The email could ruin a campaign, but did it tell the whole story? Divine Fury. Chapter 40
March 12, 2013
A VG Serial: Divine Fury
“HARPER DENIES IT,” said Enzo Lee. “He admits being involved with Carter but says it was five years after they met at the basketball camp. If that’s the case, it’s a non-story. Carter was 20 then, not 15.”
Lee was in the small conference room in a corner of the News’ newsroom. He was sitting with Lorraine Carr and assistant managing editor Ray Pilmann. He wasn’t really sure why Pilmann was there. Pilmann had been the city editor before Carr’s promotion and Lee had locked horns with him often. He could socialize with the guy and talk sports, movies or whatever. But being in the same room with him when the subject was reporting – particularly Lee’s reporting – had put the reporter on edge as soon as he walked through the door.
“What about the email?” asked Pilmann. “And the money Harper gave him? Don’t tell me they explain that away and you actually believe them.”
“They showed me what they say is the complete email chain,” said Lee. “If it’s legit, it makes clear that Harper’s referring to a later time. He’s talking about how busy he was working on securities fraud cases. That’s when Harper was a federal prosecutor.
“And the money is exactly what it cost for one month at this rehab center,” Lee continued. “Plus, the director remembers talking to Harper about a friend wanting to be admitted – presumably that’s Lonnie Carter who did spend three months there.”
“Oh, right!” said Pilmann. “How convenient. This guy just happens to remember that call, huh? How much do you think Harper paid him for that?”
“Ray,” said Lee. “Harper’s a well-known guy in this area. Maybe you wouldn’t have a clue but a lot of people know who he is. The guy was in Congress for two terms and was the DA before that, for God’s sake. It’s not a stretch that someone would recall talking to him – even a couple of years afterward. If the money was for rehab, it’s a lot different than the hush money scenario that Chapman’s people are painting.”
“So, we already have Harper denying this,” said Pilmann. “He certainly is capable of defending himself. Why do you feel we need to do that work for him?”
“Look. It’s just covering the story” said Lee. “Pretty basic really. You know – trying to be in front on a story rather than trailing behind. I assume you’re familiar with the concept.”
“Or, maybe it’s because you’re in bed with them,” said Pilmann. “Are you covering the campaign or just being their apologist? I thought you were on our payroll?”
“Then take me off this goddamn story!” said Lee. “I didn’t ask to cover the campaign! You cover it! You write the story if you can stop drooling into your keyboard long enough!”
Lee glanced over at Carr. She had her hand over her face and was staring down at the notepad on the table in front of her. At first, he thought she was appalled at the tenor of his exchange with Pilmann and wishing she were somewhere else. Then, he noticed her body was shaking. He realized she was convulsed with barely silent laughter and not hiding it well.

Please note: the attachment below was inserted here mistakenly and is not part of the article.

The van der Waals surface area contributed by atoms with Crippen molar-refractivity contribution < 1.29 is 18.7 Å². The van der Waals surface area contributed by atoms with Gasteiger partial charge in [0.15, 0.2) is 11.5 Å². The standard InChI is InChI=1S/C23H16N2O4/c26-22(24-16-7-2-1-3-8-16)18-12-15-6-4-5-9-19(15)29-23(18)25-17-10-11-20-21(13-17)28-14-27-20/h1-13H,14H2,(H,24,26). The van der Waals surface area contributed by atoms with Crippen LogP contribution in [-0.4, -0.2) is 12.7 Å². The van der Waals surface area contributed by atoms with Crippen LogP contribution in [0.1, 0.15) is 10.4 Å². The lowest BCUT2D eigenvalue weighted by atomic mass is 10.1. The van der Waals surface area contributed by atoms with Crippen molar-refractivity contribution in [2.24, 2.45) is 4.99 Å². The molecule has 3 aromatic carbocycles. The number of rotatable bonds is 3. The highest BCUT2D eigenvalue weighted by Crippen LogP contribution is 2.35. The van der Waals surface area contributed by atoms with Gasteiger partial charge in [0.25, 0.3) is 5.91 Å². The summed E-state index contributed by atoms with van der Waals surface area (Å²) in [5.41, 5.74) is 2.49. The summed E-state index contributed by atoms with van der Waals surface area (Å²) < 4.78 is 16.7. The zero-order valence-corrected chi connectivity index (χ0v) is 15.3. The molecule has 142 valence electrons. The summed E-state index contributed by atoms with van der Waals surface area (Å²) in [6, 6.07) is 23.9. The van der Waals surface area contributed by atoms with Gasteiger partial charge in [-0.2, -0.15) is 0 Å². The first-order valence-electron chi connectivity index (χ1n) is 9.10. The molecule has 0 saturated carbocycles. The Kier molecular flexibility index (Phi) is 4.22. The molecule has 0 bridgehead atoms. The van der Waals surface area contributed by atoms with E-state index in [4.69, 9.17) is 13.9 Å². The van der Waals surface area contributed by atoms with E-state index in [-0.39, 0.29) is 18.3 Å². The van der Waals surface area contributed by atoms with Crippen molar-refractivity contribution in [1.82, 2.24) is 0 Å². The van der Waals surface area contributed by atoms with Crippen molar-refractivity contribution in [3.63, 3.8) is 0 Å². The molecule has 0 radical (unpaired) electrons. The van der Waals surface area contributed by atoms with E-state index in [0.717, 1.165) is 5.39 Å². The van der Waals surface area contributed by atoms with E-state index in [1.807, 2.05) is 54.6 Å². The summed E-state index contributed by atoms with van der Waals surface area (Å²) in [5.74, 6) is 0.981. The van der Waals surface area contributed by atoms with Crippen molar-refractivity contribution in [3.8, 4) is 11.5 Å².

“You guys. You guys,” she said finally, standing up and walking along one side of the room. She was wiping tears from her eyes.
“It’s like listening to a couple of six-year-olds,” she said.
Lee looked over at Pilmann since he was technically Carr’s boss. To his surprise, Pilmann was making a visible effort to keep his mouth closed. He had his hands on the table folded in front of him. He did look quite a bit like a six-year-old being properly chastised.
“I’ve asked Enzo to work on the campaign,” said Carr. “He’s already deep into this story. It wouldn’t make sense to switch at this point. He finishes it – takes it wherever it goes – unless he wants out. Okay?”
She looked at Lee. He nodded his agreement. Then, Carr looked at Pilmann. His jaw was resting on his fist and he was looking away from her.
“Ray,” she said it with an sharpness that surprised Lee. Pilmann’s head snapped around,
“Okay,” said Pilmann, sounding subdued. “But Harper doesn’t get a free ride. He’s the hometown boy and the liberal darling. But we aren’t his apologist.”
“Of course not,” said Carr.
A few minutes after the meeting, Lee went into Carr’s office and sat down in the chair in front of her desk. She looked tired. She had on silver button earrings but otherwise hadn’t gone for a particular look today. Just put on nice jeans, and a light-weight, dark red sweater and dragged herself into the newsroom.
“So, what was all that about,” Lee asked. “Why was Pilmann even in there?”
Carr smiled and sighed.
“I wanted to see if the stories are true,” she said. “If you two really did fight like Cain and Abel. I sort of expected it of Ray. I know he’s…uh…not the most diplomatic guy in the world. But you…you just kind of strapped on the sword and went at him. Surprised me a little.”
“It’s just my arrogant prick response,” said Lee. “Let one try and tell me what to do and I guess that’s what you get.”
“Hmmm. I see,” said Carr. “Full of surprises. Oh well. Another experiment down the drain.”
“Oh yeah,” said Lee. “And what’s that mean?”
Carr just shrugged.
“I’ll tell you some time,” she said. “Hey, I got this invitation for an opening at the Legion of Honor on Monday night. It’s some new sculptor. Want to represent the News with me?” She grabbed an envelope lying on her desk and waved it in front of him.
“Uhh…yeah…okay. Sounds like fun,” said Lee. “Let’s do it.”
Chapters of the serial are published Tuesday, Thursday, and Saturday.
You can learn more about Divine Fury on Amazon.